In a day of dramatic developments, the Income Tax department has now come out to rubbish the allegations made against in the letter written on VG Siddhartha’s letterhead on 27 July. It suspects the authenticity of the note as the “signature does not tally with Siddhartha’s signature as available in his annual reports.”
This lends an element of conspiracy to the case of the missing Siddhartha. It has been 24 hours since the owner of Cafe Coffee Day went missing on Nethravathi bridge in Mangaluru, with an eyewitness who saw a man jumping off the bridge on Monday evening making people fear the worst.
The Income Tax department in a detailed note points out that the investigation in Siddhartha’s case “arose from the search in the case of a prominent political leader of Karnataka”. The needle of suspicion is pointing to a few leaders who were raided in the last couple of years. Incidentally, DK Shivakumar who was among those raided, tweeted today to say that Siddhartha had called him on Sunday, saying he wanted to meet him. Shivakumar has been close to the SM Krishna family. Siddhartha is former chief minister Krishna’s son-in-law. Shivakumar also had his doubts about the letter.
The note of the office of the Chief Commissioner of Income Tax of Karnataka points out that a Singapore citizen was found with unaccounted cash of Rs 1.2 crore and he admitted the money belonged to Siddhartha.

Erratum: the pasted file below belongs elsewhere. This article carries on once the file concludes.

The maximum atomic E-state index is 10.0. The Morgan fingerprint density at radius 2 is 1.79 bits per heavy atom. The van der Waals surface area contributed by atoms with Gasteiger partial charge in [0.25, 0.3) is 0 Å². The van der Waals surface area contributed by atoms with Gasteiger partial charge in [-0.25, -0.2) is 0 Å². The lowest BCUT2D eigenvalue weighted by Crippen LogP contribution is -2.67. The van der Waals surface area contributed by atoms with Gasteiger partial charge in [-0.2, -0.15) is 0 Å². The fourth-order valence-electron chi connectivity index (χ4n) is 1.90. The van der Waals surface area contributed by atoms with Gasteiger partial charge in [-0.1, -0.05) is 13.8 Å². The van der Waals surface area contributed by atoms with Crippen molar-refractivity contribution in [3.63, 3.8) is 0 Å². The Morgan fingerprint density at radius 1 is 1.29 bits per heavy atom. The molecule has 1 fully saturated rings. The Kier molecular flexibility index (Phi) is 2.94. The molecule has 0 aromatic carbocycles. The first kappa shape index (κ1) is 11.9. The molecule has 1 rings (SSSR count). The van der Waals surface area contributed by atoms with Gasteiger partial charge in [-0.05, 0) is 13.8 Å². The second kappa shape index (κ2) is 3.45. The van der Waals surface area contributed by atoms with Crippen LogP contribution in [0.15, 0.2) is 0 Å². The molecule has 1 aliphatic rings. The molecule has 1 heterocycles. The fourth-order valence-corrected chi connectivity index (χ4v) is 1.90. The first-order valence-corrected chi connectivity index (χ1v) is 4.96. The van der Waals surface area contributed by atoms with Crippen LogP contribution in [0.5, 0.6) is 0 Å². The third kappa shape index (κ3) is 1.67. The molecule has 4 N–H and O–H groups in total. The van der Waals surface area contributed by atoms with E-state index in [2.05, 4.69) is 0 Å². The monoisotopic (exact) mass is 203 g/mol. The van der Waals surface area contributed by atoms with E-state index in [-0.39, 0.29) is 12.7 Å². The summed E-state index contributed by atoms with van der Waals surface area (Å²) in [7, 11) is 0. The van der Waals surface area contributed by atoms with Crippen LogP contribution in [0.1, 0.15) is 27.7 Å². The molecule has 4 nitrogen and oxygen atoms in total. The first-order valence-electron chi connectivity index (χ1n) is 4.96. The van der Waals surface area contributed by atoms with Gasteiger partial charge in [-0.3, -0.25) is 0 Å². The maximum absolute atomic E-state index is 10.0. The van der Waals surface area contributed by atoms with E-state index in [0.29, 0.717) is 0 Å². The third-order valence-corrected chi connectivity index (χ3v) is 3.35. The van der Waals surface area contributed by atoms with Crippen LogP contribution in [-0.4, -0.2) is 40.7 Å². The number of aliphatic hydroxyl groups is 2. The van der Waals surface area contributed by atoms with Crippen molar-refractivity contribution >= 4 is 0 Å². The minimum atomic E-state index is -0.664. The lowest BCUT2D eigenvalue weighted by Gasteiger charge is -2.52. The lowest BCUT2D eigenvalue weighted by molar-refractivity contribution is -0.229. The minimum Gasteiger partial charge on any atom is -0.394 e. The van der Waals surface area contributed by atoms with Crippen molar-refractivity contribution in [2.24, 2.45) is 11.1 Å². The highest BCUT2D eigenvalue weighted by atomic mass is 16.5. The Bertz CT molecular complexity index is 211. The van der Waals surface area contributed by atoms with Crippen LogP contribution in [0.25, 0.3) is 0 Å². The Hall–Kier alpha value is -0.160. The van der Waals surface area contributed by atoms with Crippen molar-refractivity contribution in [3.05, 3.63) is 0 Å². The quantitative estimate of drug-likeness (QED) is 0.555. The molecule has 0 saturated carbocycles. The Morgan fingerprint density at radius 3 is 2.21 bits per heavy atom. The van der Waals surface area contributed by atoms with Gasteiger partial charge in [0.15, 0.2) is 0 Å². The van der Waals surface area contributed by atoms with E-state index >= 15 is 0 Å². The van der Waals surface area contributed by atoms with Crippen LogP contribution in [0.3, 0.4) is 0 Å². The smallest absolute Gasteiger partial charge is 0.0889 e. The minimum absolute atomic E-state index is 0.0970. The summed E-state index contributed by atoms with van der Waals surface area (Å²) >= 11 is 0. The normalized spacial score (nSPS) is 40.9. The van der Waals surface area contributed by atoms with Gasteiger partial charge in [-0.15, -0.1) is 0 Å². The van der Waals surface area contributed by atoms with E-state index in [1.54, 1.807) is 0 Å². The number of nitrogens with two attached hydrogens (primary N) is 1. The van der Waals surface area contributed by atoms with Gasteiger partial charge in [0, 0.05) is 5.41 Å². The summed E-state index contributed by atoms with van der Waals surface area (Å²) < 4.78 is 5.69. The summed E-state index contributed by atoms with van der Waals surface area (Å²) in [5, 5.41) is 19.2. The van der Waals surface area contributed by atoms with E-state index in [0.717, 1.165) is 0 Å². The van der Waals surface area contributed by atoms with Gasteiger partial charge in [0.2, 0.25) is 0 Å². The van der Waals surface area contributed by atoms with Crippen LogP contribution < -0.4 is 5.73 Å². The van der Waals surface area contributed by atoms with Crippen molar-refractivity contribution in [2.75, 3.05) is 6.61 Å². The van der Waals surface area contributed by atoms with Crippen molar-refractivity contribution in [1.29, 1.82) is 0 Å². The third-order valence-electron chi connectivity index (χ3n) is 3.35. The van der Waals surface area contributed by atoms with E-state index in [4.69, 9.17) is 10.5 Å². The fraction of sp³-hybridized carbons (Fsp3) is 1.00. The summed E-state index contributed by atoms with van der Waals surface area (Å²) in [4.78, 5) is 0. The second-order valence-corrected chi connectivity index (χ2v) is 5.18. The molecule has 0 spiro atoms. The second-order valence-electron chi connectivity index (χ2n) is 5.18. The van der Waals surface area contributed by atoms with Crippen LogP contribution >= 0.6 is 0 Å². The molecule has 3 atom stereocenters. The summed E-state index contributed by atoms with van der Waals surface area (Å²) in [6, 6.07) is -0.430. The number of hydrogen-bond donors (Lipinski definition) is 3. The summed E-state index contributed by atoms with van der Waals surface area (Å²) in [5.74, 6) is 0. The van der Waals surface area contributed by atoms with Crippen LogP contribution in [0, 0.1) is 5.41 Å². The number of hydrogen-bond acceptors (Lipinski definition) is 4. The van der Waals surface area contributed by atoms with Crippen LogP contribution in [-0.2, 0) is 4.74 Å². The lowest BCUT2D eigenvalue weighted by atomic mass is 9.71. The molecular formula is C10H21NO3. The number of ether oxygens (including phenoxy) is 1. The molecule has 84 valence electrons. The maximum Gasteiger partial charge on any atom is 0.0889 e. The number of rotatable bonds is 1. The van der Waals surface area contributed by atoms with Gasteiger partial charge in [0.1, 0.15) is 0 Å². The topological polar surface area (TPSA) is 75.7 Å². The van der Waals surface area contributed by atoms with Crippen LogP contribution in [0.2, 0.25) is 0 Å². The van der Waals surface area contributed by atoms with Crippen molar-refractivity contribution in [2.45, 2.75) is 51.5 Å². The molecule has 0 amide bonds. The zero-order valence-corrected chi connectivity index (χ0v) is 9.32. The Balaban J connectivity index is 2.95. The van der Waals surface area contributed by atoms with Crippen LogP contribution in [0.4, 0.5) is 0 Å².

The note points out that it was when news of Siddhartha planning to sell his stake in Mindtree broke out that facts were verified by the department. Since there was no application filed by the assessee before the sale of the shares, the department carried out a provisional attachment of 74,90,000 shares of Mindtree owned by Siddhartha and Coffee Day. The department says that of the Rs 3200 crore Siddhartha received, he repaid a loan of Rs 3000 crore.
In the note reportedly written by Siddhartha, he alleged “lot of harassment from the previous DG Income Tax in the form of attaching our shares to block our Mindtree deal and then taking position of Coffee Day shares.” He wrote that “this was very unfair and led to a serious liquidity crunch.”
But the department says it acted as per the provisions of the Income Tax Act.
The clarification issued by the department has only muddled the waters more. If the letter indeed was not written by Siddhartha, then who authored it. Was there someone pushing Siddhartha to taking the extreme step?
Lot of questions that need answers.